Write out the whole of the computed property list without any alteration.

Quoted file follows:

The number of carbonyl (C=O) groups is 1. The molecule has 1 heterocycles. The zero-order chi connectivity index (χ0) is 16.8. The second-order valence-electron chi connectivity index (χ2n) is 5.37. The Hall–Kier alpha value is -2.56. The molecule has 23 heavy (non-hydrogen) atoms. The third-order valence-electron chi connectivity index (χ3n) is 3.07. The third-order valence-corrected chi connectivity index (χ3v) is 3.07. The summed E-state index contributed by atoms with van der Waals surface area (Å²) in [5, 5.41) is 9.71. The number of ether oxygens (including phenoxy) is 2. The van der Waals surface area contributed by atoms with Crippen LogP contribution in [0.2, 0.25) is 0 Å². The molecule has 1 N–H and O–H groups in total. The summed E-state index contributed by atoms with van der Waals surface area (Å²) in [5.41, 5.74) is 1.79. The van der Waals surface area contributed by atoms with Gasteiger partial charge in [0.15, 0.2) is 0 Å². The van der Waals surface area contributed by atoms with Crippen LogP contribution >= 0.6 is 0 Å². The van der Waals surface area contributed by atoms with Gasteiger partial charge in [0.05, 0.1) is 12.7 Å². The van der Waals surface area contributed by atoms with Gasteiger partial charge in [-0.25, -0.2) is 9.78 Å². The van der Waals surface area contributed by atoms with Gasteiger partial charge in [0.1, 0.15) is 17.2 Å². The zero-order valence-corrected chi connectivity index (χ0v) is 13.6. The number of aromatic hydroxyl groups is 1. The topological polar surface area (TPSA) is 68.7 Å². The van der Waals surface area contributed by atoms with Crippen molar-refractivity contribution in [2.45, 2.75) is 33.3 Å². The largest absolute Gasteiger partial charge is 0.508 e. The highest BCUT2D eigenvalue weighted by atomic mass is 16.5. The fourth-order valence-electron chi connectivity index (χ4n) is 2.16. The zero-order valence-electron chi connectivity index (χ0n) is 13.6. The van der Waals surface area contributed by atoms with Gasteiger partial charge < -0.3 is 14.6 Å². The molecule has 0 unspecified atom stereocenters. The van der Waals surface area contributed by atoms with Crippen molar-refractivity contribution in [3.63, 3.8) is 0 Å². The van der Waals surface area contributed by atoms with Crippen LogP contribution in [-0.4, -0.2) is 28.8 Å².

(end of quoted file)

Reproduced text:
The number of carbonyl (C=O) groups is 1. The molecule has 1 heterocycles. The zero-order chi connectivity index (χ0) is 16.8. The second-order valence-electron chi connectivity index (χ2n) is 5.37. The Hall–Kier alpha value is -2.56. The molecule has 23 heavy (non-hydrogen) atoms. The third-order valence-electron chi connectivity index (χ3n) is 3.07. The third-order valence-corrected chi connectivity index (χ3v) is 3.07. The summed E-state index contributed by atoms with van der Waals surface area (Å²) in [5, 5.41) is 9.71. The number of ether oxygens (including phenoxy) is 2. The van der Waals surface area contributed by atoms with Crippen LogP contribution in [0.2, 0.25) is 0 Å². The molecule has 1 N–H and O–H groups in total. The summed E-state index contributed by atoms with van der Waals surface area (Å²) in [5.41, 5.74) is 1.79. The van der Waals surface area contributed by atoms with Gasteiger partial charge in [0.15, 0.2) is 0 Å². The van der Waals surface area contributed by atoms with Crippen LogP contribution >= 0.6 is 0 Å². The van der Waals surface area contributed by atoms with Gasteiger partial charge in [0.05, 0.1) is 12.7 Å². The van der Waals surface area contributed by atoms with Gasteiger partial charge in [-0.25, -0.2) is 9.78 Å². The van der Waals surface area contributed by atoms with Gasteiger partial charge in [0.1, 0.15) is 17.2 Å². The zero-order valence-corrected chi connectivity index (χ0v) is 13.6. The number of aromatic hydroxyl groups is 1. The topological polar surface area (TPSA) is 68.7 Å². The van der Waals surface area contributed by atoms with Crippen molar-refractivity contribution in [2.45, 2.75) is 33.3 Å². The largest absolute Gasteiger partial charge is 0.508 e. The highest BCUT2D eigenvalue weighted by atomic mass is 16.5. The fourth-order valence-electron chi connectivity index (χ4n) is 2.16. The zero-order valence-electron chi connectivity index (χ0n) is 13.6. The van der Waals surface area contributed by atoms with Gasteiger partial charge < -0.3 is 14.6 Å². The molecule has 0 unspecified atom stereocenters. The van der Waals surface area contributed by atoms with Crippen molar-refractivity contribution in [3.63, 3.8) is 0 Å². The van der Waals surface area contributed by atoms with Crippen LogP contribution in [-0.4, -0.2) is 28.8 Å².